Back in my day, February was much simpler. We all know the impact political correctness has had on our habits and holidays since those Dark Ages.
This year at my daughter’s school, we dressed up and spent a lovely evening at the Royal Ball in early February.
It had all of the same trappings as it did when we attended in Kindergarten and First Grade.
But this time, it was different.
It was no longer the Princess’ Ball. It has become the Royal Ball. That meant young boys were encouraged to attend. It’s not that they weren’t permitted to attend the past two years. But the name of the event was made gender neutral.
Who knows? Maybe it was a financial decision. There were several boys in attendance whose families had ponied up 30-plus bucks for tickets to the event.
There was a more subtle change, though. What had been a Father-Daughter Royal Event (and several Mothers, too) had become somehow less special.
And I admit a few moments of trepidation of my own behalf, when our daughter was talking about the boys who liked her and were likely to be in attendance. I’m not ready for this, at least not for another 6 or 7 years or so.
My worries were unfounded. The girls ran around with the girls, and the boys ran around with the boys. The girls danced — the DJ duo was fantastic. Guess we’re still a couple of years away from the more traditional first school dances — you know, the ones where the girls all sit on one side of the room and the boys on the other.
The next week, I found myself back at school, this time in the classroom for another event.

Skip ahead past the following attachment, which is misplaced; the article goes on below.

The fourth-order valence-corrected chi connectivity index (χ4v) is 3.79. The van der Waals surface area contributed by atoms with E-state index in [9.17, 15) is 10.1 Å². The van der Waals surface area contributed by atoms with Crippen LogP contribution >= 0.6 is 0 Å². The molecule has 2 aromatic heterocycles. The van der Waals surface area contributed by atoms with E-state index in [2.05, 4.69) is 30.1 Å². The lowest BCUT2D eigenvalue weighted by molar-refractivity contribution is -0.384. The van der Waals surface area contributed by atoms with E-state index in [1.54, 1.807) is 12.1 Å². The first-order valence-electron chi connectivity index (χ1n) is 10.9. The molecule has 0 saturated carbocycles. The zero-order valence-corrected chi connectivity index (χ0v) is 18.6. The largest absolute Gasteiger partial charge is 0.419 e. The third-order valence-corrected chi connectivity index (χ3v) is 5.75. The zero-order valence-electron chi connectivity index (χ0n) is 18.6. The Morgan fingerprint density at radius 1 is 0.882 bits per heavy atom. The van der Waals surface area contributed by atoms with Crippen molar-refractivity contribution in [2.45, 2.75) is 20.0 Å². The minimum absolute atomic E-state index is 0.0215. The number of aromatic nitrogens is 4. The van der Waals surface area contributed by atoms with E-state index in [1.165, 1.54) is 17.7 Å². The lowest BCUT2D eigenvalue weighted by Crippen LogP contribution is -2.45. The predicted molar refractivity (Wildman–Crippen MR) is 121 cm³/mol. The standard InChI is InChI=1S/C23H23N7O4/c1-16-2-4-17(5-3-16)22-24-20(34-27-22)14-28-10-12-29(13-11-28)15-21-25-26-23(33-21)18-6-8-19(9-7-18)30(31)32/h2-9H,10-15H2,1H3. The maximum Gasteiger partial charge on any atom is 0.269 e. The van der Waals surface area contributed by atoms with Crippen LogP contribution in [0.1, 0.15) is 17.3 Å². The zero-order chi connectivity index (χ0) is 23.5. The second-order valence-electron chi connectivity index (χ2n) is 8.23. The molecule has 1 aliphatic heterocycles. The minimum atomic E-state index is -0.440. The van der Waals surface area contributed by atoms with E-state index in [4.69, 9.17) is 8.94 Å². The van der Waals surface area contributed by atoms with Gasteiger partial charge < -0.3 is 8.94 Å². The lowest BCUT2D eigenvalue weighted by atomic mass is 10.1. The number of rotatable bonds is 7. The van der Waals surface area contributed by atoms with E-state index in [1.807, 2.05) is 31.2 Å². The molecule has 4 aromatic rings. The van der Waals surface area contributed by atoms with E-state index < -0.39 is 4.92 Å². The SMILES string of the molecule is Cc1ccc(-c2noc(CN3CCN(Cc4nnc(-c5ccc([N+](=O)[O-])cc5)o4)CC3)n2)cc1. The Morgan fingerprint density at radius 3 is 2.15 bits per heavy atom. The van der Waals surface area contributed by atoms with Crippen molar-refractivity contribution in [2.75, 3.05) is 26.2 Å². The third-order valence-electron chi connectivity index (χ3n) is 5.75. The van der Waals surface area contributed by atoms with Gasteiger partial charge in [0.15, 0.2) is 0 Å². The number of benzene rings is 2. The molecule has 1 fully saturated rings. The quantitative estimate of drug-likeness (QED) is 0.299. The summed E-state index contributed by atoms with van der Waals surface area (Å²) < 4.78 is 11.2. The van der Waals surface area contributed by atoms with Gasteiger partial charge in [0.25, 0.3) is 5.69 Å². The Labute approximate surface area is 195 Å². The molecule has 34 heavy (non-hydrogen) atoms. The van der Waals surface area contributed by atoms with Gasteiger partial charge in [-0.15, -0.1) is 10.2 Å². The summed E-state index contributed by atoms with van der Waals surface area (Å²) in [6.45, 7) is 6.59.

It’s the one where the kids pass out valentines to each other. Except it’s now Compassion Day. I think the kids are expected to hand out valentines to all of their classmates, too. I don’t know, I seem to remember sitting in the classroom with a paper lunch bag taped to the front of my desk, and you never knew who gave you (or didn’t give you) a valentine until you sifted through them.
Like so many other events (birthday parties), the stakes have been raised. Just a valentine isn’t enough. It must come with candy, a lollipop, a pencil, some sort of goodie. Another plot involving the American Dental Association, no doubt.
Daughter did exercise discretion in deciding who got which card, mainly when it came to the boys. “That card would make him think I like him.”
February wouldn’t be complete without Presidents’ Day. It used to be we celebrated Lincoln’s Birthday on Feb. 12 and George Washington’s Birthday on Feb. 22. I still remember tracing both of those construction paper silhouettes.
I always associated Washington’s Birthday with my Grandfather’s Birthday, which fell on the same day. I still do.
Now we lump them all together. Presidents’ Day.
You’ll have to excuse me. I must go celebrate a President. I’ll be tracing a silhouette of Richard M. Nixon.